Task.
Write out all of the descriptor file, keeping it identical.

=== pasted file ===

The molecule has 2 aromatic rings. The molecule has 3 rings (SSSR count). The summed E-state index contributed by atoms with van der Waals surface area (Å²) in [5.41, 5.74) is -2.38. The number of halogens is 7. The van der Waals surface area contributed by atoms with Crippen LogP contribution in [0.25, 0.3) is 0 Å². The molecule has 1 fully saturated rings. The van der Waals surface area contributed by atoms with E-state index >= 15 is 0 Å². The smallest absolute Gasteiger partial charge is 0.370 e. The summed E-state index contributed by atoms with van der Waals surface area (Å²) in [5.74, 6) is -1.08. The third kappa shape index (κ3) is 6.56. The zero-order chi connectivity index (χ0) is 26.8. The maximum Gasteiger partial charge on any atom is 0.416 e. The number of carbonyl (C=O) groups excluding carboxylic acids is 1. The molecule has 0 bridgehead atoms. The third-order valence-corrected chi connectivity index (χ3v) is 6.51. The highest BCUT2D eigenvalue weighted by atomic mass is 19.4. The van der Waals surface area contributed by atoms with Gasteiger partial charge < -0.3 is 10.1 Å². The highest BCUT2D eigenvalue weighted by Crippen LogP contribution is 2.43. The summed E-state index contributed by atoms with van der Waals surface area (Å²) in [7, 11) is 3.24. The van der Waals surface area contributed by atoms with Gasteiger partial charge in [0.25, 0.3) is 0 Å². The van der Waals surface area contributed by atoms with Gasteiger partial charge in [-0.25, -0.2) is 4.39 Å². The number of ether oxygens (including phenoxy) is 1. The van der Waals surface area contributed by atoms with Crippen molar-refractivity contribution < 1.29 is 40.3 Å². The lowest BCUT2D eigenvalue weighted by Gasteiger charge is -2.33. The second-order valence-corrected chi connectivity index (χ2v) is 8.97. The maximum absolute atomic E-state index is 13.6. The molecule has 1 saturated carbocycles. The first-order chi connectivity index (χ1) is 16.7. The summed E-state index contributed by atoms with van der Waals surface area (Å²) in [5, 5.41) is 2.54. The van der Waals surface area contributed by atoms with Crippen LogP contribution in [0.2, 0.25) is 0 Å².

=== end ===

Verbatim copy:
The molecule has 2 aromatic rings. The molecule has 3 rings (SSSR count). The summed E-state index contributed by atoms with van der Waals surface area (Å²) in [5.41, 5.74) is -2.38. The number of halogens is 7. The van der Waals surface area contributed by atoms with Crippen LogP contribution in [0.25, 0.3) is 0 Å². The molecule has 1 fully saturated rings. The van der Waals surface area contributed by atoms with E-state index >= 15 is 0 Å². The smallest absolute Gasteiger partial charge is 0.370 e. The summed E-state index contributed by atoms with van der Waals surface area (Å²) in [5.74, 6) is -1.08. The third kappa shape index (κ3) is 6.56. The zero-order chi connectivity index (χ0) is 26.8. The maximum Gasteiger partial charge on any atom is 0.416 e. The number of carbonyl (C=O) groups excluding carboxylic acids is 1. The molecule has 0 bridgehead atoms. The third-order valence-corrected chi connectivity index (χ3v) is 6.51. The highest BCUT2D eigenvalue weighted by atomic mass is 19.4. The van der Waals surface area contributed by atoms with Gasteiger partial charge < -0.3 is 10.1 Å². The highest BCUT2D eigenvalue weighted by Crippen LogP contribution is 2.43. The summed E-state index contributed by atoms with van der Waals surface area (Å²) in [7, 11) is 3.24. The van der Waals surface area contributed by atoms with Gasteiger partial charge in [0.25, 0.3) is 0 Å². The van der Waals surface area contributed by atoms with Gasteiger partial charge in [-0.25, -0.2) is 4.39 Å². The number of ether oxygens (including phenoxy) is 1. The van der Waals surface area contributed by atoms with Crippen molar-refractivity contribution < 1.29 is 40.3 Å². The lowest BCUT2D eigenvalue weighted by Gasteiger charge is -2.33. The second-order valence-corrected chi connectivity index (χ2v) is 8.97. The maximum absolute atomic E-state index is 13.6. The molecule has 1 saturated carbocycles. The first-order chi connectivity index (χ1) is 16.7. The summed E-state index contributed by atoms with van der Waals surface area (Å²) in [5, 5.41) is 2.54. The van der Waals surface area contributed by atoms with Crippen LogP contribution in [0.2, 0.25) is 0 Å².